Dr Fiona O'Reilly Zwald specializes in dermatological surgery including cyst and mole removal, routine skin surgery, melanoma excision, MOHS Micrographic Surgery and advanced reconstruction techniques.
Dr O'Reilly Zwald received Fellowship training in Mohs surgery at Vanderbilt University that enables her to provide unmatched skin cancer services to her patients and deliver the highest quality in patient care and outcomes.
At O’Reilly Comprehensive Dermatology, we educate our patients regarding self examination of their moles and what changes to look out for, especially those that would require further examination by a dermatologist.
We advise our patients, if they notice any changes in a mole (e.g. it becomes larger, changes shape or color, bleeds or itches) or if a new pigmented lesion develops on their body, to please call us. We always try to offer same-day appointments with Dr. O’Reilly Zwald to our concerned patients.
What is Mohs Surgery?
Mohs Surgery is a method of treating skin cancer by removing the cancer tissue in stages, layer by layer, and examining the tissue under the microscope at each stage.
This type of treatment helps the physician determine if the tumor is completely removed after the surgery has been performed. What is clinically visible on the surface of the skin may only be a small representation of the skin cancer that lies beneath the skin surface.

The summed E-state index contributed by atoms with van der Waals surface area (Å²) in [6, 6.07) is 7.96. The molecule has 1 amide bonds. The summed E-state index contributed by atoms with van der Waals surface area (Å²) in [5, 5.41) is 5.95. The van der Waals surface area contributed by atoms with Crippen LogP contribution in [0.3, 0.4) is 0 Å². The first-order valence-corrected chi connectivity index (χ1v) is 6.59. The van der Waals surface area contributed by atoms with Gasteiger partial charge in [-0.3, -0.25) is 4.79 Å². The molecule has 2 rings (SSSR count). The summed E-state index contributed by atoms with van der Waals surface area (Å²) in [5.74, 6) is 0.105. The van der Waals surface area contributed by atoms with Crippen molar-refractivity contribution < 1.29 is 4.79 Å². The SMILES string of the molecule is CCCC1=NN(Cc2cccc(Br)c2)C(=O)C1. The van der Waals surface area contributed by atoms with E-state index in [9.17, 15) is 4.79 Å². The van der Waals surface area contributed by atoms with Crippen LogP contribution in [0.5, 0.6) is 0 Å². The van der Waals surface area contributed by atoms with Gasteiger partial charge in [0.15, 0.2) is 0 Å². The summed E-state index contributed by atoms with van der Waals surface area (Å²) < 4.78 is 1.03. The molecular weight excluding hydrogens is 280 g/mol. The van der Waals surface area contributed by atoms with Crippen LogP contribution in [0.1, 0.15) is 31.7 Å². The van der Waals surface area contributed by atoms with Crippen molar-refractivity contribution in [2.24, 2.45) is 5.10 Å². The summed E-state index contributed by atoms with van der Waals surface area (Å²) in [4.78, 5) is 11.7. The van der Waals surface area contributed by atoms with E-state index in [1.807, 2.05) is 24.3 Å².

Why Choose a Fellowship-trained Surgeon?
By choosing a Fellowship-trained Mohs surgeon, you can be assured that you receive the highest standard of quality and expertise as well as an optimal outcome.
The American College of Mohs Surgery (ACMS) offers fellowship training programs that are challenging and thorough. ACMS fellows-in-training experience months of extensive, hands-on direction from highly qualified instructors.
What Skin Cancers are Treated with Surgery?
By far the most common type of skin cancer is Basal Cell Carcinoma, BCC. The good news about BCC is that this type of skin cancer does not spread into inner organs and tends not to impact life expectancy. However, if not removed, the BCC will grow locally, so an early diagnosis when removal is easy, is extremely important. Basal cell carcinoma can appear in different shapes or forms, such as skin-colored or pigmented lumps & bumps and ulcerated or bleeding lesions.
Other types of skin cancers include Squamous Cell Carcinoma (SCC) which is the most common type of skin cancer seen in organ transplant patients and those who are immunosuppressed. Squamous cell carcinoma does have a tendency to metastasize and therefore, should be surgically removed either by standard surgical excision or by Mohs surgery, as soon as possible.
The most serious type of skin cancer is Melanoma which can arise from normal skin or in a pre-existing mole. The world-wide incidence of melanoma continues to rise. Fortunately, if a melanoma is caught early, the prognosis in most cases is excellent.
If you have any further questions, don’t hesitate to get in touch.